Condensation occurs when warm moist air carrying water vapour is dramatically cooled. The cool air is unable to hold water vapour to the same quantity as the warm air once did and as a result water is released from the atmosphere.
You are most likely to observe this process occurring on impervious materials such as glass, wall tiles and plastic surfaces, because the water is easily identifiable as it beads upon the surface. Condensation can, however, occur within walls, roof spaces and beneath floors which is less noticeable. Where porous materials such as wood and plaster are present, condensation can lead to decay, infestation and rapid deterioration of the building fabric.
Prolonged condensation can also lead to the germination of moulds which grow on decorations, furnishings and other stored articles, this is usually your first indication that a severe problem exists. Once mould spores begin to germinate, in the right conditions they can spread quickly, with colonies of mould often occurring where air movement is limited i.e. in corners of rooms or behind furnishings.
Generally, most properties will at some point suffer from minor condensation, which is more a nuisance rather than a serious issue. Condensation can however, become problematic and even a risk to health if significant decay and mould occurs.
Before trying to provide a solution, it is essential that the severity and extent of your problem is known, for this reason a survey is required.
Condensation is most likely seen during busy periods in the day i.e. early morning and late night, when most water vapour is produced. These are ideal times for a survey to be undertaken. A spot inspection however, may not always reveal the true extent of the problem, therefore data logging and assessing the atmospheric conditions over a longer period may be required in some situations.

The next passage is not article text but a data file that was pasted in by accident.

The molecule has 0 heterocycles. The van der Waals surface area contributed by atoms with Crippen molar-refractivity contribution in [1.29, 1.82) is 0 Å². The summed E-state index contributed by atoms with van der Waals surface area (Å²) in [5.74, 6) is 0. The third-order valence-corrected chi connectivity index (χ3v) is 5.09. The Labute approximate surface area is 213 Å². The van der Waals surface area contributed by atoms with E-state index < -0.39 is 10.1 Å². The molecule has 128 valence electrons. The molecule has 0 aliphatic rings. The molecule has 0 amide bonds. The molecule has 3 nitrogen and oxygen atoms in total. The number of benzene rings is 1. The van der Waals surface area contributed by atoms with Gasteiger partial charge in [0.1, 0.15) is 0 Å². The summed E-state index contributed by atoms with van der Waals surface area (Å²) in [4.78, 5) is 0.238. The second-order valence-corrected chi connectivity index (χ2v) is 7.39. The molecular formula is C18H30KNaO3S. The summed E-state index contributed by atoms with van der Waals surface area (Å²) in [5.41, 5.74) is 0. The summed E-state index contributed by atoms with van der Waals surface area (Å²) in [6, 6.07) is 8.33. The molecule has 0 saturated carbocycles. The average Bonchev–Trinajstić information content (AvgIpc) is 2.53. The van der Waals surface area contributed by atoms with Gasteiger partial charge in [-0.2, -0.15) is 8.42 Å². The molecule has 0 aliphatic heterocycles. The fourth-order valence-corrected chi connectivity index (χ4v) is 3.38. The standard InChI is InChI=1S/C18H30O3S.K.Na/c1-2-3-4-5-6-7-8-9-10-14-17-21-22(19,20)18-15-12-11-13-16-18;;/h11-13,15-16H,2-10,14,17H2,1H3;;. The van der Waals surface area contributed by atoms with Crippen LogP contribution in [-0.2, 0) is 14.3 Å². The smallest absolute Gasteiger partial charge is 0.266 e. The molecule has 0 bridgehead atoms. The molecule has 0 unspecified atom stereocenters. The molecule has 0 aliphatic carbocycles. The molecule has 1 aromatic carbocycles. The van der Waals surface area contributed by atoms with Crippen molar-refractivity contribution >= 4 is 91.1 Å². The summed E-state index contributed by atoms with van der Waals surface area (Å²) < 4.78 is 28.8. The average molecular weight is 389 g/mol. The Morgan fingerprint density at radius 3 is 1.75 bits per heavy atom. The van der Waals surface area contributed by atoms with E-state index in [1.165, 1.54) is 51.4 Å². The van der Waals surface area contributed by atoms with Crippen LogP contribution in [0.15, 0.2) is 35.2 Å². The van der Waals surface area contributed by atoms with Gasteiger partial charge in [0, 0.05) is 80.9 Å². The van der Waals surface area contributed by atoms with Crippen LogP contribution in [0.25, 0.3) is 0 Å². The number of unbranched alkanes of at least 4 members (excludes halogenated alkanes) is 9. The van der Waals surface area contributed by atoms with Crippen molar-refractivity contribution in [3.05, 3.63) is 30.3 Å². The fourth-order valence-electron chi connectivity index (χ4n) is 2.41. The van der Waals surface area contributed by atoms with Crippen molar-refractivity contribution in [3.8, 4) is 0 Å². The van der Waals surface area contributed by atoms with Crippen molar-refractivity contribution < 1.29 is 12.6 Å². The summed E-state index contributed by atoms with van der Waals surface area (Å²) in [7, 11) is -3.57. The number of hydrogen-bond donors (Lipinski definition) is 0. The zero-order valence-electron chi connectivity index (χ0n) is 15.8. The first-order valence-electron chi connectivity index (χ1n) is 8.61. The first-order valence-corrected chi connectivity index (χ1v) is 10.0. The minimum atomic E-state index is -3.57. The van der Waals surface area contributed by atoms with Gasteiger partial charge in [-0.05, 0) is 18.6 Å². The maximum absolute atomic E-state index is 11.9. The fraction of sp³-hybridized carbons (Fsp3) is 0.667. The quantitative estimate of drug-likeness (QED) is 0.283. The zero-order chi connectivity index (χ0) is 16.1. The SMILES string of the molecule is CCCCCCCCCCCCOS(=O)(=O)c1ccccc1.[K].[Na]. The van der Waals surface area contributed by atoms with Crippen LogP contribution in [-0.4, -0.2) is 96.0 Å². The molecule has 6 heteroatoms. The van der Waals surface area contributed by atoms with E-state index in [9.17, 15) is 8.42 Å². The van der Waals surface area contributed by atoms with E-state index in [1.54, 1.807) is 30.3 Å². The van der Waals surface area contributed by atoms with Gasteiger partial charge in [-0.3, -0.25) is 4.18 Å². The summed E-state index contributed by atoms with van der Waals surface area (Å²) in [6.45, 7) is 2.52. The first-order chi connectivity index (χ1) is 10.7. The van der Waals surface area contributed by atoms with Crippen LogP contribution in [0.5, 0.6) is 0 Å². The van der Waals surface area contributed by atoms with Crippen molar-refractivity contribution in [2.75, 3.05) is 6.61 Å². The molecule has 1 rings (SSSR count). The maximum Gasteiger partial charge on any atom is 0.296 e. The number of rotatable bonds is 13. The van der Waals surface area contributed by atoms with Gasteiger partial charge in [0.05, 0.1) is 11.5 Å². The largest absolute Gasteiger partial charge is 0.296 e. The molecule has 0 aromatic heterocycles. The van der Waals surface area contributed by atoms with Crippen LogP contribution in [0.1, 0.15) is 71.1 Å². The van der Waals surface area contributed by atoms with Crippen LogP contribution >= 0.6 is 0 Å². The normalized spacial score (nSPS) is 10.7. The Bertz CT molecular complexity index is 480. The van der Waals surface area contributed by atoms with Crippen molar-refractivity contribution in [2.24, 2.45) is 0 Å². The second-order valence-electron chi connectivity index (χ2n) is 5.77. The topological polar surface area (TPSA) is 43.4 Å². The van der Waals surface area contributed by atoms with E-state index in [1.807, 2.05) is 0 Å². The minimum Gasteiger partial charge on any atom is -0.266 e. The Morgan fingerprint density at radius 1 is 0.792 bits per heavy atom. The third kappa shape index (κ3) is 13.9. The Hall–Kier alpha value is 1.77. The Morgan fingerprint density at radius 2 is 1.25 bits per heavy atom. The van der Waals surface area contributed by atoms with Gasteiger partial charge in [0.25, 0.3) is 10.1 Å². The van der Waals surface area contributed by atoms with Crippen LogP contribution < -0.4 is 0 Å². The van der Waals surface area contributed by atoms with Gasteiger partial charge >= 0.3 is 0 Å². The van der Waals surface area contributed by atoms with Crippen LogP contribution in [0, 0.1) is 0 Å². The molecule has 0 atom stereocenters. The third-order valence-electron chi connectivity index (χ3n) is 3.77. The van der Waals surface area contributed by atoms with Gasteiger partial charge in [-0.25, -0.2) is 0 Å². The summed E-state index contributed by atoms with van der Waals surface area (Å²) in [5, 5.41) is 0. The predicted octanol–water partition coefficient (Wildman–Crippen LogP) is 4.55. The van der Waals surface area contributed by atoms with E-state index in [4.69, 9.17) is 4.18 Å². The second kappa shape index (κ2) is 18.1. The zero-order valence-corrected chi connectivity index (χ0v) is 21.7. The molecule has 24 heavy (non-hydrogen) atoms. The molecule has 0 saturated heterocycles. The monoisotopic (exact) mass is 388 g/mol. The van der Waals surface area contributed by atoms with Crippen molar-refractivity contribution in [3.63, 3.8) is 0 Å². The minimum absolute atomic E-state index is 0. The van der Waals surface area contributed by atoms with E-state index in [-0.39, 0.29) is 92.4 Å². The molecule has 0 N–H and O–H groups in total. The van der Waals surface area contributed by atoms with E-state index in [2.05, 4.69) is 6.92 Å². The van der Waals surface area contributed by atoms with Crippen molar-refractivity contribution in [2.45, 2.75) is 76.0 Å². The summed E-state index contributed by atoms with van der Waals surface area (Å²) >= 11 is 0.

Reported instances of condensation are generally more common in winter months as the outdoor environment is cooler and occupants are reluctant to open windows and ventilate. Modernisation of buildings over recent years with the installation of double glazing, central heating, retrofit insulation and draught proofing, have all reduced ventilation rates and increased the potential for humid air being trapped within the property.
In March 2018 Homes Act came into force and amended the prior 'Landlord and Tenant' Act of 1985. The intention of the Act is to protect the health and safety of tenants and occupants by ensuring all tenanted properties both social and private are suitable for human habitation by maintaining decent standards. Two of the main parameters used to measure standards for human habitation include freedom from damp and having suitable ventilation
If you are a landlord or letting agent, we provide a pre-tenancy survey designed to identify faults prior to letting which could lead to condensation and mould problems occurring.
If you suspect you have a problem with damp, condensation or mould, or simply need advice please contact us.